6: The Law of Solid Ground
A leader must rely on the trust of his followers in order to maintain their followership. Making decisions that achieve positive results will win approval, but making decisions that people understand, regardless of the outcome, will win their loyalty, and their forgiveness even if the outcome is not positive.
The author speaks of trust as a kind of credit: just by being named to a leadership position, people give you a modicum of trust. When you make good decisions, you earn more credit; when you make bad ones, you spend it. And when your account is overdrawn, you will have bankrupted your stock of trust, and can no longer lead.
People will abide a negative outcome if they understand the reason a course of action was taken, and they will even forgive someone who makes an honest mistake. But over time, it will erode their confidence in a leader's ability to succeed.
The Importance of Character
A metaphor for leadership is that in involves getting people to consent to take a journey with you. Their willingness to follow is based on their belief that the place you are taking them will be better than the place that they are, and better by a degree that makes the journey worth the effort. In terms of leadership, people look to the character of a leader as an method of predicting these things - and more importantly, to sooth their uncertainty.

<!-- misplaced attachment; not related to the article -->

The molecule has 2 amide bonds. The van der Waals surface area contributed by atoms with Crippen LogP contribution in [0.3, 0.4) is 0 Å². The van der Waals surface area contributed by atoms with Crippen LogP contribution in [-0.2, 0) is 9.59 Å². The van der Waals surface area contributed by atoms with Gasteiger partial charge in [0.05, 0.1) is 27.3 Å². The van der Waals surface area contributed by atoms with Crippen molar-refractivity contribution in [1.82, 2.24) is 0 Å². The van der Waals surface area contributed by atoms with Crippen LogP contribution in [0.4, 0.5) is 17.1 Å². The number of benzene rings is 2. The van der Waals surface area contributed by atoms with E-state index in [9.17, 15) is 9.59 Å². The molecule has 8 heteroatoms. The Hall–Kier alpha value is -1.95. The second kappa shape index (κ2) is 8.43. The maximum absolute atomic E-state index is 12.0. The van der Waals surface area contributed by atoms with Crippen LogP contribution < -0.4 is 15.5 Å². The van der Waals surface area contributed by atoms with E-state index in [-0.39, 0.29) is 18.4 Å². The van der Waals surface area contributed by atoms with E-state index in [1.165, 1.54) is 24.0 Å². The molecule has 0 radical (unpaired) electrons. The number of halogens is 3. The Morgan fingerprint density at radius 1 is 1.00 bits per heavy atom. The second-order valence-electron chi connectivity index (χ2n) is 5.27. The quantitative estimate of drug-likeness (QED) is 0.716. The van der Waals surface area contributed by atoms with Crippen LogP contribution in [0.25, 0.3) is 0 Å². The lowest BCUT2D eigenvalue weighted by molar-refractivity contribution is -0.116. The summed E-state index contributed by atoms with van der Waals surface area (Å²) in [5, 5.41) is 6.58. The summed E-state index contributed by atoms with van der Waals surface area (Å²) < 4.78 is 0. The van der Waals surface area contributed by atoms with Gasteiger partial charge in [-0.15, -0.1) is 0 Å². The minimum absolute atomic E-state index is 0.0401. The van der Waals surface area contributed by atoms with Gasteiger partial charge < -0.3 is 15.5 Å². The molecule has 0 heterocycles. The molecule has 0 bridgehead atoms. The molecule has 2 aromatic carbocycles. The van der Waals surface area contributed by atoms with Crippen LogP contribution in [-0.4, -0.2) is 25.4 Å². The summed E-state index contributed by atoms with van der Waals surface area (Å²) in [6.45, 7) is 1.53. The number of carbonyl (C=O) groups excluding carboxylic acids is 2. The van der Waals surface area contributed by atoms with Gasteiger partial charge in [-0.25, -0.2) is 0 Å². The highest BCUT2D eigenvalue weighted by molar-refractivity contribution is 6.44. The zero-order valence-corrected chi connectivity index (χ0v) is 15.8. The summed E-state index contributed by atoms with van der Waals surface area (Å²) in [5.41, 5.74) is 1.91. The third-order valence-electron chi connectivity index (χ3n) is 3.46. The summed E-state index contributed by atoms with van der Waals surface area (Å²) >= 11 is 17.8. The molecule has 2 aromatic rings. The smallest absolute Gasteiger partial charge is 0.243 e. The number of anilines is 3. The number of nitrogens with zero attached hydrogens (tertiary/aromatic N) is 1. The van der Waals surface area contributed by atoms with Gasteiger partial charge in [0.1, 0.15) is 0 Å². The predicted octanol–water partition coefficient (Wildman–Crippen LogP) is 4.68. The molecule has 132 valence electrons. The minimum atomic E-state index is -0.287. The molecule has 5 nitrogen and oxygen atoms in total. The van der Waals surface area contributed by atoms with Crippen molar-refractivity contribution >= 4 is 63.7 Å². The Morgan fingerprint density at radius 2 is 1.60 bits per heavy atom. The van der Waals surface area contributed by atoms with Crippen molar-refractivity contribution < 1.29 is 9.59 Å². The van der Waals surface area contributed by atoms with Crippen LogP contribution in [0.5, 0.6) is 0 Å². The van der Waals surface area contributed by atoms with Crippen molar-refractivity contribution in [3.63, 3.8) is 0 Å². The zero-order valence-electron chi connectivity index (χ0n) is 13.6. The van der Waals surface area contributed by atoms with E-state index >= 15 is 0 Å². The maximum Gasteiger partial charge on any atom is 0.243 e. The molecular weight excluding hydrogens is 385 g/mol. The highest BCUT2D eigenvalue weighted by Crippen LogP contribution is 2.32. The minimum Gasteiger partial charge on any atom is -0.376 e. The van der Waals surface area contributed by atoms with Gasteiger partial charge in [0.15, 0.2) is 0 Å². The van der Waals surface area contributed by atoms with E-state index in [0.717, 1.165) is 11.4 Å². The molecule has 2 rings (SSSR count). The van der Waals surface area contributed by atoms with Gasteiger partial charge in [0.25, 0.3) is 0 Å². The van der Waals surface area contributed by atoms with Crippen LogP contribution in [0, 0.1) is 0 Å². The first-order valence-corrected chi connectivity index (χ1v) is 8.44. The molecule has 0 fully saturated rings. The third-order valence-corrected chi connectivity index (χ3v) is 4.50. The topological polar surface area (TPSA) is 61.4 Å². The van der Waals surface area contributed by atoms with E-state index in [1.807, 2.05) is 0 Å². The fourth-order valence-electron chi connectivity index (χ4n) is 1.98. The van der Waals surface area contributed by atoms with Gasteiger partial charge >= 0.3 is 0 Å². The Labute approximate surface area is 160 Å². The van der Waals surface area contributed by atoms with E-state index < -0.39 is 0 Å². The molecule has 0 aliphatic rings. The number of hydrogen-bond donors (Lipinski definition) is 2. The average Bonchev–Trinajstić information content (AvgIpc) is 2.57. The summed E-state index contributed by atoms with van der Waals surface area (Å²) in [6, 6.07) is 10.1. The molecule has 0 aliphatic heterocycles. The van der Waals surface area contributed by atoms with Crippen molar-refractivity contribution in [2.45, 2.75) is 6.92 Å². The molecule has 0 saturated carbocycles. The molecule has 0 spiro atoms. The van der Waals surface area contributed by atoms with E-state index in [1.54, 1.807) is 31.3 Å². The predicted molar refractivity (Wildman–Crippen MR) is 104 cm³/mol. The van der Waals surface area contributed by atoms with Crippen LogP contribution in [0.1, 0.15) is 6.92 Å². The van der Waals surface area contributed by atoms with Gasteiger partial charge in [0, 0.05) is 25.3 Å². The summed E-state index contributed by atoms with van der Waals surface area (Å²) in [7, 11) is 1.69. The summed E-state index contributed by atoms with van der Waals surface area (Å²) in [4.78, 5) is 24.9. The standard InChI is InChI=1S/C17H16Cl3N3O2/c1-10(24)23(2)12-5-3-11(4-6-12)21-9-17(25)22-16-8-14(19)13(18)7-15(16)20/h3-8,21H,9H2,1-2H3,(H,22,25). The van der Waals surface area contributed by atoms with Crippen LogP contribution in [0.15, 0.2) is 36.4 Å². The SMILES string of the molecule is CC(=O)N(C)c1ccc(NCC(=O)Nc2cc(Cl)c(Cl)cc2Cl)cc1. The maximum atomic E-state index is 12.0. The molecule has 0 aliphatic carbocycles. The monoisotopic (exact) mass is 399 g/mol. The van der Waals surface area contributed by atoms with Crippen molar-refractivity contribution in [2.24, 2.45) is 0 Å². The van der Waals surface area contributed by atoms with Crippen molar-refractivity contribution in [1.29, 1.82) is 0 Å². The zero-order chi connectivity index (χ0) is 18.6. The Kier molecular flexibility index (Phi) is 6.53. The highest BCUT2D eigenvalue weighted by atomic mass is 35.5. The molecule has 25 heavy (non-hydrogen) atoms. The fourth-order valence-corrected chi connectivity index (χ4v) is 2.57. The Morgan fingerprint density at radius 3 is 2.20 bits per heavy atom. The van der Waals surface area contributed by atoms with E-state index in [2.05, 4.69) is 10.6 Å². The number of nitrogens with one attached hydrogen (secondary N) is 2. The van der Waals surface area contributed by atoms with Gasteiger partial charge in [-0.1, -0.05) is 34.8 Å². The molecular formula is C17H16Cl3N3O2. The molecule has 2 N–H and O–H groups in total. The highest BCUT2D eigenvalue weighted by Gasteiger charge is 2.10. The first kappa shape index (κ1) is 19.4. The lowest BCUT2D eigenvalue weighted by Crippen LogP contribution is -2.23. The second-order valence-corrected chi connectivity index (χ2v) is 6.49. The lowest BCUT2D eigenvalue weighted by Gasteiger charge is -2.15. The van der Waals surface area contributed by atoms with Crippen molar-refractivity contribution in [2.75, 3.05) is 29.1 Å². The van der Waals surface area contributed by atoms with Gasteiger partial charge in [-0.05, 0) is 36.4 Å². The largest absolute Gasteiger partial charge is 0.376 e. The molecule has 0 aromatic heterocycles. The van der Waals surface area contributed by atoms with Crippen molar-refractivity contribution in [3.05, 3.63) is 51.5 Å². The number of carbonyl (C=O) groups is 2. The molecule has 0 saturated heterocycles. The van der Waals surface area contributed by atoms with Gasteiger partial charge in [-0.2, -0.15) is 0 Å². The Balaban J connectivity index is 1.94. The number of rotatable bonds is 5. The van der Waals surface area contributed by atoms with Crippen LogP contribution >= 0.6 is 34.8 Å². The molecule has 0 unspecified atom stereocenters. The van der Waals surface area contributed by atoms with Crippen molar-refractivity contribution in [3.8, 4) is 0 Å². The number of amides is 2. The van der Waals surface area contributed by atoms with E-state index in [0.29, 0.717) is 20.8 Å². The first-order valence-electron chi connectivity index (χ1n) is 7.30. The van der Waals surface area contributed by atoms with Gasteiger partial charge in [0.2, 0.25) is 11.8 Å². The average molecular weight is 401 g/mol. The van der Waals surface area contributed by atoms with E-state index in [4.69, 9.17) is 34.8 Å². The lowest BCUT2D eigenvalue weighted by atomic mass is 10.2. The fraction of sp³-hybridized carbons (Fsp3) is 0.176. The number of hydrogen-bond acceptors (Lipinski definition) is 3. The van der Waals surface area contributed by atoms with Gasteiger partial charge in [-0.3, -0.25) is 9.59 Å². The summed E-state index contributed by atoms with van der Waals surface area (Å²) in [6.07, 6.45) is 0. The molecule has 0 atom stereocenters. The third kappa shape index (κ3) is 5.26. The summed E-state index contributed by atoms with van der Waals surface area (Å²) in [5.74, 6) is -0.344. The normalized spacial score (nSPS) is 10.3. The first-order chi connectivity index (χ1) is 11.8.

Character communicates many things to followers, among them:
- Consistency. Because a leader has integrity, people will have faith that he will follow through. His actions and decisions will make sense, and will not be random.
- Potential. Because a leader has determination, people will have faith that he will follow through. He will not give up on a goal or be reluctant to do what must be done.
- Respect. Because a leader gives respect, people will have faith that he will consider the welfare of his followers. This is about respecting others, not demanding respect of them.
- Trust. Because a leader trusts in his followers, they in turn trust in him. Some of the greatest leaders are not men who told others what to do, but gave them direction and support, trusting them to succeed.
(EN: This still seems rather vague to me. The notion of character is difficult to pin down, and the author doesn't quite do it justice here.)
Trust Before Support
The author provides a bit of wending example about the Vietnam War, which is a common example of the way in which failing to earn the trust of the people leads to failing to gain their support, leads to failing at the objective.
As such, it is a mistake to count on earning trust by achieving a positive outcome: you need to have trust in order to achieve it in the first place.